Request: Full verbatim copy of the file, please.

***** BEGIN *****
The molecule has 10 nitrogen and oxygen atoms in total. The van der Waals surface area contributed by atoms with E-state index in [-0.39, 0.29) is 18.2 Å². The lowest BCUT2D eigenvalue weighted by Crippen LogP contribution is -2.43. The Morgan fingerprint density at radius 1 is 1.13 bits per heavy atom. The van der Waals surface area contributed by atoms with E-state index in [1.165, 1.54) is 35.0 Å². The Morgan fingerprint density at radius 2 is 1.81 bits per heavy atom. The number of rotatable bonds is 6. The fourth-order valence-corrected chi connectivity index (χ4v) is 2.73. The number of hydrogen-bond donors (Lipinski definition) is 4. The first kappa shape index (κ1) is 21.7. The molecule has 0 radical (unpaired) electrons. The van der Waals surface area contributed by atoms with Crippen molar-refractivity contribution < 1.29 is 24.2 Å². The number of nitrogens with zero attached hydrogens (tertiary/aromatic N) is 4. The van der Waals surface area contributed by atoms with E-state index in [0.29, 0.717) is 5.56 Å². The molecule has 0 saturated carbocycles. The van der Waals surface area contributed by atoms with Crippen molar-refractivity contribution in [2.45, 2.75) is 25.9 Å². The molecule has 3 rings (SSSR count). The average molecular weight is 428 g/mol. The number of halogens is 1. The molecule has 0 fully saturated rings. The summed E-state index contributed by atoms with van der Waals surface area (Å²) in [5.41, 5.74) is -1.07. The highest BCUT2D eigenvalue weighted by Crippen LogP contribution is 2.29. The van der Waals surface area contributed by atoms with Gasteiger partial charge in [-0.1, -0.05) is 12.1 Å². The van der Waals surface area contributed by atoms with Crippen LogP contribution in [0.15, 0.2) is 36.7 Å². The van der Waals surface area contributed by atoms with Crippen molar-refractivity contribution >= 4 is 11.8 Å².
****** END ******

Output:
The molecule has 10 nitrogen and oxygen atoms in total. The van der Waals surface area contributed by atoms with E-state index in [-0.39, 0.29) is 18.2 Å². The lowest BCUT2D eigenvalue weighted by Crippen LogP contribution is -2.43. The Morgan fingerprint density at radius 1 is 1.13 bits per heavy atom. The van der Waals surface area contributed by atoms with E-state index in [1.165, 1.54) is 35.0 Å². The Morgan fingerprint density at radius 2 is 1.81 bits per heavy atom. The number of rotatable bonds is 6. The fourth-order valence-corrected chi connectivity index (χ4v) is 2.73. The number of hydrogen-bond donors (Lipinski definition) is 4. The first kappa shape index (κ1) is 21.7. The molecule has 0 radical (unpaired) electrons. The van der Waals surface area contributed by atoms with Crippen molar-refractivity contribution < 1.29 is 24.2 Å². The number of nitrogens with zero attached hydrogens (tertiary/aromatic N) is 4. The van der Waals surface area contributed by atoms with E-state index in [0.29, 0.717) is 5.56 Å². The molecule has 0 saturated carbocycles. The van der Waals surface area contributed by atoms with Crippen molar-refractivity contribution in [2.45, 2.75) is 25.9 Å². The molecule has 3 rings (SSSR count). The average molecular weight is 428 g/mol. The number of halogens is 1. The molecule has 0 fully saturated rings. The summed E-state index contributed by atoms with van der Waals surface area (Å²) in [5.41, 5.74) is -1.07. The highest BCUT2D eigenvalue weighted by Crippen LogP contribution is 2.29. The van der Waals surface area contributed by atoms with Gasteiger partial charge in [-0.1, -0.05) is 12.1 Å². The van der Waals surface area contributed by atoms with Crippen LogP contribution in [0.15, 0.2) is 36.7 Å². The van der Waals surface area contributed by atoms with Crippen molar-refractivity contribution >= 4 is 11.8 Å².